注册 登录  
 加关注
   显示下一条  |  关闭
温馨提示!由于新浪微博认证机制调整,您的新浪微博帐号绑定已过期,请重新绑定!立即重新绑定新浪微博》  |  关闭

蒋高明的博客

中国科学院植物研究所研究员,从事植物生态学研究

 
 
 

日志

 
 
关于我

联合国教科文组织人与生物圈中国国家委员会副秘书长、中国科学院植物研究所首席研究员、博士生导师、山东省人民政府泰山学者、中国科学院研究生院教授、联合国教科文组织人与生物圈计划城市组委员、中国生态学会副秘书长、中国生物多样性保护基金会副秘书长、中国环境文化促进会理事、中国植物学会植物生态学专业委员会委员、北京植物学会常务理事、青年工作委员会主任、中国生态系统研究网络生物分中心学术委员、中国科学院植物研究所学位委员会委员、

网易考拉推荐

China urged to take technological risk more seriously  

2011-08-16 21:34:00|  分类: 环保呐喊 |  标签: |举报 |字号 订阅

  下载LOFTER 我的照片书  |
【本博注】科学杂志记者在SciDev发表文章,指出中国针对转基因生物安全提高了监督水平,本人的观点在报道之列。
China urged to take technological risk more seriously - 蒋高明 - 蒋高明的博客

There are several nuclear power plants under construction in China

Flickr/Colt Group

[BEIJING] Like many other countries, China is currently reviewing the safety of its nuclear power programme following the damage caused by Japan's tsunami to the Fukushima nuclear plant in March, promising that 'full safety checks' of existing reactors would be carried out.

Although the government has also suspended approval of future nuclear projects until a new nuclear safety plan is published — currently expected before the end of the year — it is widely anticipated that its construction programme for nuclear power plants will resume at that point.

At the same time, however, the potential dangers highlighted by the Fukushima accident have reinforced growing demands for the country to strengthen its approach to risk management for all types of technological emergencies.

Critics believe that despite some recent signs of progress, there are still serious gaps in the government's preparedness plans for such situations. They argue that risk evaluation needs to be increased across the board, from areas such as genetically modified (GM) crops to the impact of human-induced global warming on food production.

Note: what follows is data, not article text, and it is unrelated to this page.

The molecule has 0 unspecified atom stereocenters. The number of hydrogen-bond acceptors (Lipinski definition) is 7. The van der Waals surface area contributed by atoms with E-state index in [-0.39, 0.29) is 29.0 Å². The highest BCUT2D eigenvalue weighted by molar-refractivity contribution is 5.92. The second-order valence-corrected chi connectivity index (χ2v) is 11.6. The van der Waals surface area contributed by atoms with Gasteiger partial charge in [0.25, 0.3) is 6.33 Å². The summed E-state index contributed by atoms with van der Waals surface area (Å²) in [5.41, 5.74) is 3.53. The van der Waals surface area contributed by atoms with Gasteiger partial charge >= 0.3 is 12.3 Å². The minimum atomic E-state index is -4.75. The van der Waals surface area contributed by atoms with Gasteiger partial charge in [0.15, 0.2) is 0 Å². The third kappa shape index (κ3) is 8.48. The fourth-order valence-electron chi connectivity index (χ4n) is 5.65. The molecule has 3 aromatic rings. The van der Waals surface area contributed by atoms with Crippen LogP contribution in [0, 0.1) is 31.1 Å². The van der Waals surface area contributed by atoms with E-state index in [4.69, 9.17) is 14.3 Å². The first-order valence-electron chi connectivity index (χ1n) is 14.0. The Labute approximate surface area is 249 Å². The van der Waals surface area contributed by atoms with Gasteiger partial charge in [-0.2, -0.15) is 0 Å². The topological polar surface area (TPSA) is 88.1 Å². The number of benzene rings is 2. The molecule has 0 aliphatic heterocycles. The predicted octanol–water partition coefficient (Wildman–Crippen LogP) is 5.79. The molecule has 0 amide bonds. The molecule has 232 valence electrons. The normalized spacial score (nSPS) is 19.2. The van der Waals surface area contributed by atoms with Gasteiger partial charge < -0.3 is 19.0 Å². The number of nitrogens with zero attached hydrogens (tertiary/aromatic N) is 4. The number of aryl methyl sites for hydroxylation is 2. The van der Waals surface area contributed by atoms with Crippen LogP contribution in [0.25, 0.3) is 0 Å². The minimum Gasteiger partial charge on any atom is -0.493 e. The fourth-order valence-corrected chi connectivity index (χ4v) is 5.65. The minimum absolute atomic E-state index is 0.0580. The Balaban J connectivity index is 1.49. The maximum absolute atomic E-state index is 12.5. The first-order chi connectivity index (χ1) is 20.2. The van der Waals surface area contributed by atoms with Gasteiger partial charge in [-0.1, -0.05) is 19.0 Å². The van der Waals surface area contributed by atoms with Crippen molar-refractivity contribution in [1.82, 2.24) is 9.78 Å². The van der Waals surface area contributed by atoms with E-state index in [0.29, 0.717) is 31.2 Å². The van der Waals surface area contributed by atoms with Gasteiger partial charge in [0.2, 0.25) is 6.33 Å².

Their argument is that, too often, safety concerns have fallen victim to cost-cutting and even corruption in the country's headlong pursuit of economic growth.

As Li Daguang, director of the Science Communication Centre at the Graduate University of the Chinese Academy of Sciences (CAS), says: "Generally, China doesn't consider the potential risks of technology because economic benefit is the top consideration."

Nuclear power safety

China already has four operating nuclear power plants, with 13 projects involving 27 separate reactors currently under construction. While several are along the coast, others are due to be located near large cities.

The country's chief climate negotiator Xie Zhenhua, deputy director of the National Development and Reform Commission, told a climate change policy forum in Canberra, Australia, in March that the Fukushima disaster is expected to lead to new safety measures in the country's nuclear programme,.

Reflecting this commitment, China will spend about 150 million yuan (US$23 million) this year to carry out the review of the safety of both existing power plants and new ones (in contrast, last year's budget did not even explicitly mention nuclear safety.)

"Operating plants and plants that are under construction will soon be inspected and reviewed by a group of experts," Lin Chengge, a senior expert at the State Nuclear Power Technology Corporation Ltd and former deputy director of the National Nuclear Safety Administration, told China Daily.

"The results of the inspection will be provided to the government so it can decide if safety improvements are needed."

Some improvements have already been seen …

The response is becoming a familiar one. During the SARS outbreak in 2003, for example, the government set up an emergency working group under the State Council, the country's highest administrative body, indicating that it considered the risks associated with the outbreak to be a high political priority.